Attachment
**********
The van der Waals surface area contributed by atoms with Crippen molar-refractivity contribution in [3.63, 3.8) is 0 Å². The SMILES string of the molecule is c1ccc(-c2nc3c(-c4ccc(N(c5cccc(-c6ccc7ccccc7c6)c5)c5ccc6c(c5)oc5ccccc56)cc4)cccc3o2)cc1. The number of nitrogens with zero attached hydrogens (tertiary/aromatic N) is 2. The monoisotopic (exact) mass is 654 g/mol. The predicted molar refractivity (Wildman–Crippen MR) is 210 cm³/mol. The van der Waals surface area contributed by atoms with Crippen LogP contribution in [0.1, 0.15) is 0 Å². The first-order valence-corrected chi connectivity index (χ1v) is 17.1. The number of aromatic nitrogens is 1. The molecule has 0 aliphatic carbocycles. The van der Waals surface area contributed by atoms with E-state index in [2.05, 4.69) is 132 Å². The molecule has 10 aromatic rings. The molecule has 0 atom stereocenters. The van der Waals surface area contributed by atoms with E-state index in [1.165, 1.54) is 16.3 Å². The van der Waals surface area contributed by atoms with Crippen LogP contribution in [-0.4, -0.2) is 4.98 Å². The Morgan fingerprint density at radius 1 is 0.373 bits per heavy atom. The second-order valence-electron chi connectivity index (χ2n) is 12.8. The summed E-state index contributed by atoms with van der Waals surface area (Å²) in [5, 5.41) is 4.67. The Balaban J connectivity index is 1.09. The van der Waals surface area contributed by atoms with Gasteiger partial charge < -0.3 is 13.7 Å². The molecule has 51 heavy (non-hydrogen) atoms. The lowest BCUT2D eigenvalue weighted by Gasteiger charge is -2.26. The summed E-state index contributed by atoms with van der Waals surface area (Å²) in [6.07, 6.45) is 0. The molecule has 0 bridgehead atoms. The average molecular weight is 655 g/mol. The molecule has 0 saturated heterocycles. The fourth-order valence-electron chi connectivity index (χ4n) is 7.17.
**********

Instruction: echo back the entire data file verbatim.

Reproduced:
The van der Waals surface area contributed by atoms with Crippen molar-refractivity contribution in [3.63, 3.8) is 0 Å². The SMILES string of the molecule is c1ccc(-c2nc3c(-c4ccc(N(c5cccc(-c6ccc7ccccc7c6)c5)c5ccc6c(c5)oc5ccccc56)cc4)cccc3o2)cc1. The number of nitrogens with zero attached hydrogens (tertiary/aromatic N) is 2. The monoisotopic (exact) mass is 654 g/mol. The predicted molar refractivity (Wildman–Crippen MR) is 210 cm³/mol. The van der Waals surface area contributed by atoms with Crippen LogP contribution in [0.1, 0.15) is 0 Å². The first-order valence-corrected chi connectivity index (χ1v) is 17.1. The number of aromatic nitrogens is 1. The molecule has 0 aliphatic carbocycles. The van der Waals surface area contributed by atoms with E-state index in [2.05, 4.69) is 132 Å². The molecule has 10 aromatic rings. The molecule has 0 atom stereocenters. The van der Waals surface area contributed by atoms with E-state index in [1.165, 1.54) is 16.3 Å². The van der Waals surface area contributed by atoms with Crippen LogP contribution in [-0.4, -0.2) is 4.98 Å². The Morgan fingerprint density at radius 1 is 0.373 bits per heavy atom. The second-order valence-electron chi connectivity index (χ2n) is 12.8. The summed E-state index contributed by atoms with van der Waals surface area (Å²) in [5, 5.41) is 4.67. The Balaban J connectivity index is 1.09. The van der Waals surface area contributed by atoms with Gasteiger partial charge < -0.3 is 13.7 Å². The molecule has 51 heavy (non-hydrogen) atoms. The lowest BCUT2D eigenvalue weighted by Gasteiger charge is -2.26. The summed E-state index contributed by atoms with van der Waals surface area (Å²) in [6.07, 6.45) is 0. The molecule has 0 bridgehead atoms. The average molecular weight is 655 g/mol. The molecule has 0 saturated heterocycles. The fourth-order valence-electron chi connectivity index (χ4n) is 7.17.